We have also shown that in vitro differentiated hypertrophic chondrocytes cultured in the presence of ascorbic acid synthesize a large amount of a 69-kD protein identified as transferrin (Gentili et al., 1993). The presence of transferrin in vivo was demonstrated by immunohistochemistry and by in situ hybridization in the embryonic hypertrophic cartilage. The presence of the transferrin receptor on the surface of hypertrophic chondrocytes and, at particularly high levels, on the surface of adjacent undifferentiated cells in the diaphyseal collar was demonstrated. Based on these data, a possible autocrine and paracrine role of the transferrin in the developing bone was suggested (Gentili et al., 1994). Transferrins are a heterogeneous group of proteins caused by variations in the polypeptide chain, glycanation, and iron content. The major role of transferrins is iron transport; however, transferrin has other biological activities and has been found to be important for growth and differentiation of several cell types. These activities include a role as a mitogenic (Trowbridge and Omary, 1981), neurotrophic (Aizenman et al., 1986), and myotrophic (Li et al., 1982) factor as well as embryo morphogenesis (Ekblom et al., 1983; Partanen et al., 1984). In addition, a paracrine action of transferrin has also been shown in studies investigating the growth of metastatic tumors. The transferrin released by lung cells stimulates the growth of lung metastasizing tumor cells (Cavanaugh and Nicolson, 1991). The transferrin produced by brain cells plays a major role in supporting proliferation of melanoma cells in brain metastases (Menter et al., 1995).
Since the expression of transferrin in differentiating chondrocytes correlates with the switch to an angiogenicinducing phenotype, we have tested the hypothesis of a paracrine action of the transferrin in promoting neovascularization of growth plate cartilage.
Materials And Methods
Chondrocyte cell culture methods have been extensively described elsewhere (Castagnola et al., 1986; Descalzi Cancedda et al., 1992). Briefly, 6-d-old chick embryo tibiae were digested, and the freshly dissociated chondrocytes were plated on culture dishes. Dedifferentiated cells were maintained in Coon's modified F12 medium with 10% FCS and cultured in adhesion for the following 3 wk. Cells were then transferred to suspension culture on agarose-coated dishes where they resumed differentiation and in 3–4 wk formed a nearly homogeneous population of single isolated hypertrophic chondrocytes. To eliminate residual cell clusters, cells were filtered through a nylon filter. In vitro–formed cartilage was obtained by the culture of these cells in suspension in the presence of 100 μg/ml ascorbic acid and 10 mM β-glycerophosphate.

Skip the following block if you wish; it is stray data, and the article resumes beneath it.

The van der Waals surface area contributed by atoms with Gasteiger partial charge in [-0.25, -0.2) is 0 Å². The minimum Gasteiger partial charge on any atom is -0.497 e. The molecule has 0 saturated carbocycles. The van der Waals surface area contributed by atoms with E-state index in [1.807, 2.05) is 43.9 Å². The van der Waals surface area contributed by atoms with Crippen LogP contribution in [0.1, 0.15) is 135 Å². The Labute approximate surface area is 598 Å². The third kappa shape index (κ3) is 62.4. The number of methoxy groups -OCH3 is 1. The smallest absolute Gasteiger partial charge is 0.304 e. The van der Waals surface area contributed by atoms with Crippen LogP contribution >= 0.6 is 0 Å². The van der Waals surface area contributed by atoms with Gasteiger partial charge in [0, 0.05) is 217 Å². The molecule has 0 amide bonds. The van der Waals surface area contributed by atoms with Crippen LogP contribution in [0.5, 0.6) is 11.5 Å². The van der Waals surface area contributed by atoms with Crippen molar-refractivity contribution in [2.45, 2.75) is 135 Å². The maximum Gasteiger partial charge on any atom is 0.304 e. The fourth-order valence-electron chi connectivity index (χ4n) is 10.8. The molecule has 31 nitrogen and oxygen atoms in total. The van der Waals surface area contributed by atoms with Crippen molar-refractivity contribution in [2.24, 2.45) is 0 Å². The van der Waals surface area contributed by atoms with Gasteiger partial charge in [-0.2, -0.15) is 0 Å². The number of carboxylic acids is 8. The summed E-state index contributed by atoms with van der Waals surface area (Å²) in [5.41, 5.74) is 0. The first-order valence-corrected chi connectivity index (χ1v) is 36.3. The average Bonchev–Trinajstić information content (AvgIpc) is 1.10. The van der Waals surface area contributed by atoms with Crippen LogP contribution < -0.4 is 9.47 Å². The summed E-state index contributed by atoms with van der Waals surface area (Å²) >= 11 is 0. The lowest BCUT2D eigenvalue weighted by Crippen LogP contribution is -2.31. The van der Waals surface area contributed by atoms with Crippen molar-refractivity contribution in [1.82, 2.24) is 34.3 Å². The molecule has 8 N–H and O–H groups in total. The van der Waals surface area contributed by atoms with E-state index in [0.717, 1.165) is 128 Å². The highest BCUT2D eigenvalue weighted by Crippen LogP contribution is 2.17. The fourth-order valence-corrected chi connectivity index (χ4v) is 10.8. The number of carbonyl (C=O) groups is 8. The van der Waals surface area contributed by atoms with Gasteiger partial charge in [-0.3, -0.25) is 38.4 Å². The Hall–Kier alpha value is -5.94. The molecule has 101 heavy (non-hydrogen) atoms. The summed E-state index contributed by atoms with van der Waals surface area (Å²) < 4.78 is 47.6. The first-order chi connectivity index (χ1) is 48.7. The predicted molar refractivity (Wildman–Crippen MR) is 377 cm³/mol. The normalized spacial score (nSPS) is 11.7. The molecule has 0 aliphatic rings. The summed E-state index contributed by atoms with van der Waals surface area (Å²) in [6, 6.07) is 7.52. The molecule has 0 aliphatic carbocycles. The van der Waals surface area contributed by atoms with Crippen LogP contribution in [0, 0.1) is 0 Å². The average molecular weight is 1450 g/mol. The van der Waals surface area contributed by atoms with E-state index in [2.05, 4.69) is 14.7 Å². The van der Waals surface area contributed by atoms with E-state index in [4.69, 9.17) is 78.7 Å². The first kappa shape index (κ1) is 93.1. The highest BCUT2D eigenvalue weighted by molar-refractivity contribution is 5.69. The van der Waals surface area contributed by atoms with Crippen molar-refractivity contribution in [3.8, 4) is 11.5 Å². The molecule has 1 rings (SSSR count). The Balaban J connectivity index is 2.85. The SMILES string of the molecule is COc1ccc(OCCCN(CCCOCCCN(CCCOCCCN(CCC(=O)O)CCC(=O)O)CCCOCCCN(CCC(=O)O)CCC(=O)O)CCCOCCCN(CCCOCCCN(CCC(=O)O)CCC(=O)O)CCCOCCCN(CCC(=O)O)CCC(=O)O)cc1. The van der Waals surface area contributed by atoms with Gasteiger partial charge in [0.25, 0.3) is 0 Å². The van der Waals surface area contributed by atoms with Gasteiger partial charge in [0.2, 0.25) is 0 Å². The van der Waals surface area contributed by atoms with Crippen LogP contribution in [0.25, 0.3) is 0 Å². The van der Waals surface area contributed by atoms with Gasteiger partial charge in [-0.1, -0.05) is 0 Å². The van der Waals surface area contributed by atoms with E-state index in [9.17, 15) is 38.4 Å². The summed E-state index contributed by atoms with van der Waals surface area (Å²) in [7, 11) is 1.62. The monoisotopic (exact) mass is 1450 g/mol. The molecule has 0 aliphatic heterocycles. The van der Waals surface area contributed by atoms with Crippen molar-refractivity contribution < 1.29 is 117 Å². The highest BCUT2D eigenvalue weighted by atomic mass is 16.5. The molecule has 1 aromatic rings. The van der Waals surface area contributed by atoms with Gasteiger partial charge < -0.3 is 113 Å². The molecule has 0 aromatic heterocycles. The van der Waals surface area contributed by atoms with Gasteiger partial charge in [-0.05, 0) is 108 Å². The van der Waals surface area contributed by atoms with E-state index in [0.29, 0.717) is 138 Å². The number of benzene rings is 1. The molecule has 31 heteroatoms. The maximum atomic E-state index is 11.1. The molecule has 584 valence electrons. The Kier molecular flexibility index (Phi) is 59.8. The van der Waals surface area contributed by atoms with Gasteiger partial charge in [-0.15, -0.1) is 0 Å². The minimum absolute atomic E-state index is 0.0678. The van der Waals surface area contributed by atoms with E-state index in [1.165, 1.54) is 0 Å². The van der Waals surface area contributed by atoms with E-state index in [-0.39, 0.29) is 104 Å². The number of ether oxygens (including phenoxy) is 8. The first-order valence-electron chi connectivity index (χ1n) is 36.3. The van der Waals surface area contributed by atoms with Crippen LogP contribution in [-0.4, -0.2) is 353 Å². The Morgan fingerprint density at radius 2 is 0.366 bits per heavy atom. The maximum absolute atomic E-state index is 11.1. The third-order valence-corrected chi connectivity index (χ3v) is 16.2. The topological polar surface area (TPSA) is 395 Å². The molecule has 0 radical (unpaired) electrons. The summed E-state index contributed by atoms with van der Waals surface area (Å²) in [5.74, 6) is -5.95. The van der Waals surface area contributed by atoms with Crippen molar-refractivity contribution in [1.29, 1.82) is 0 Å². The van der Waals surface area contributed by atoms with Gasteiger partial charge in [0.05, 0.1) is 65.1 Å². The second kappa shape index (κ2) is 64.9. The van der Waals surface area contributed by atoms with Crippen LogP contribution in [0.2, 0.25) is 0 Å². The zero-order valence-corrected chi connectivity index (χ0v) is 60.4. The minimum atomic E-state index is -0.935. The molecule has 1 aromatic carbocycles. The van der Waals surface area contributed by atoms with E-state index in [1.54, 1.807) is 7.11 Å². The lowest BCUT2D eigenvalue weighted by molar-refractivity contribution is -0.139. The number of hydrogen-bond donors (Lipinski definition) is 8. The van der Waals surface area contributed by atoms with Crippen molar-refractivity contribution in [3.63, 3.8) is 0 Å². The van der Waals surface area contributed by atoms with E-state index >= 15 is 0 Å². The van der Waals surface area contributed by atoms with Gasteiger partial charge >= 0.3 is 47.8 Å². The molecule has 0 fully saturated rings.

Alternatively, cells were cultured in a serum-free medium (Quarto et al., 1992). Dedifferentiated cells were suspended in Coon's modified F12 medium supplemented with T3 (10−10 M), insulin (60 ng/ml), and Dex (10−10 M). Fully differentiated hypertrophic chondrocytes were obtained after 1 wk in culture.
AIDS-KS cells (Albini et al., 1992) were cultured in RPMI 1640/DME (1:1) supplemented with 10% FCS (Gibco Ltd., Paisley, Scotland). EAhy 926 hybrid endothelial cells were the kind gift of Dr. C.J. Edgell (University of North Carolina, Chapel Hill) and were maintained in DME containing 10% FCS (Edgell et al., 1983).
Preparation of Conditioned Medium from Cultured Chondrocytes and Kaposi Sarcoma Cells
Hypertrophic chondrocytes in different culture conditions were rinsed twice with PBS and maintained in F12 medium for 24 h (5 ml for 100-mm dish) without any addition. This medium was collected and used for chemotaxis assay. Metabolic labeling of the cell culture after incubation with F12 alone confirmed that the protein synthesis remained unchanged in quality and quantity with respect to the previous culture conditions.